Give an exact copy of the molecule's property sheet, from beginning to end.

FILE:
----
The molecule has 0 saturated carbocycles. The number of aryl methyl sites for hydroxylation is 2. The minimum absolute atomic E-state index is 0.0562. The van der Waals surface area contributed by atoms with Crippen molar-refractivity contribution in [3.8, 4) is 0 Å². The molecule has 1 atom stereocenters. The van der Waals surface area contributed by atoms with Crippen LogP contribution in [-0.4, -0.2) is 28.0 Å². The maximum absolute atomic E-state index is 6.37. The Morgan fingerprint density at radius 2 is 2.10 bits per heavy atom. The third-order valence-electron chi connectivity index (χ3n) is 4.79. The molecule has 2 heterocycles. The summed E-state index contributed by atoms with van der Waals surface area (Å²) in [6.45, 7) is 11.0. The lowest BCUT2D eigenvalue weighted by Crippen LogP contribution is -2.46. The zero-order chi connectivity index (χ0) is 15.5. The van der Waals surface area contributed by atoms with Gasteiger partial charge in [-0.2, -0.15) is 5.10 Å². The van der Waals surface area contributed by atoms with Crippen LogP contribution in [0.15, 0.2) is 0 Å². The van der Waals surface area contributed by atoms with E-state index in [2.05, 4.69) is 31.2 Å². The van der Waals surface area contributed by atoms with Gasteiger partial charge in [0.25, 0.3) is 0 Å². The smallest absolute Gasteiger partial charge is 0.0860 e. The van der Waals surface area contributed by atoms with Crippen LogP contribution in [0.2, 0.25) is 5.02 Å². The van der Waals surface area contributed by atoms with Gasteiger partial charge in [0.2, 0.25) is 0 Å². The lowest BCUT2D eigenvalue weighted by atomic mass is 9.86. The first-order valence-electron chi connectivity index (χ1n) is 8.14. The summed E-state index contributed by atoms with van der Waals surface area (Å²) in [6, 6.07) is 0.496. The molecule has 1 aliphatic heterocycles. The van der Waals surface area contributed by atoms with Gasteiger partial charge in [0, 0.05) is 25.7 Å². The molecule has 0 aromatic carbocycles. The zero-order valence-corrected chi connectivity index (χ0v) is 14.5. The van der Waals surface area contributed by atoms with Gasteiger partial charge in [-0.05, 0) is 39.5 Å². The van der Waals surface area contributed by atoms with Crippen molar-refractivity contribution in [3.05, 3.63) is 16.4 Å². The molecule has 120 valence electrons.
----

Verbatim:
The molecule has 0 saturated carbocycles. The number of aryl methyl sites for hydroxylation is 2. The minimum absolute atomic E-state index is 0.0562. The van der Waals surface area contributed by atoms with Crippen molar-refractivity contribution in [3.8, 4) is 0 Å². The molecule has 1 atom stereocenters. The van der Waals surface area contributed by atoms with Crippen LogP contribution in [-0.4, -0.2) is 28.0 Å². The maximum absolute atomic E-state index is 6.37. The Morgan fingerprint density at radius 2 is 2.10 bits per heavy atom. The third-order valence-electron chi connectivity index (χ3n) is 4.79. The molecule has 2 heterocycles. The summed E-state index contributed by atoms with van der Waals surface area (Å²) in [6.45, 7) is 11.0. The lowest BCUT2D eigenvalue weighted by Crippen LogP contribution is -2.46. The zero-order chi connectivity index (χ0) is 15.5. The van der Waals surface area contributed by atoms with Gasteiger partial charge in [-0.2, -0.15) is 5.10 Å². The van der Waals surface area contributed by atoms with Crippen LogP contribution in [0.15, 0.2) is 0 Å². The van der Waals surface area contributed by atoms with E-state index in [2.05, 4.69) is 31.2 Å². The van der Waals surface area contributed by atoms with Gasteiger partial charge in [0.25, 0.3) is 0 Å². The smallest absolute Gasteiger partial charge is 0.0860 e. The van der Waals surface area contributed by atoms with Crippen LogP contribution in [0.2, 0.25) is 5.02 Å². The van der Waals surface area contributed by atoms with Gasteiger partial charge in [0.2, 0.25) is 0 Å². The lowest BCUT2D eigenvalue weighted by atomic mass is 9.86. The first-order valence-electron chi connectivity index (χ1n) is 8.14. The summed E-state index contributed by atoms with van der Waals surface area (Å²) in [6, 6.07) is 0.496. The molecule has 1 aliphatic heterocycles. The van der Waals surface area contributed by atoms with Gasteiger partial charge in [0, 0.05) is 25.7 Å². The molecule has 0 aromatic carbocycles. The zero-order valence-corrected chi connectivity index (χ0v) is 14.5. The van der Waals surface area contributed by atoms with Gasteiger partial charge in [-0.05, 0) is 39.5 Å². The van der Waals surface area contributed by atoms with Crippen molar-refractivity contribution in [3.05, 3.63) is 16.4 Å². The molecule has 120 valence electrons.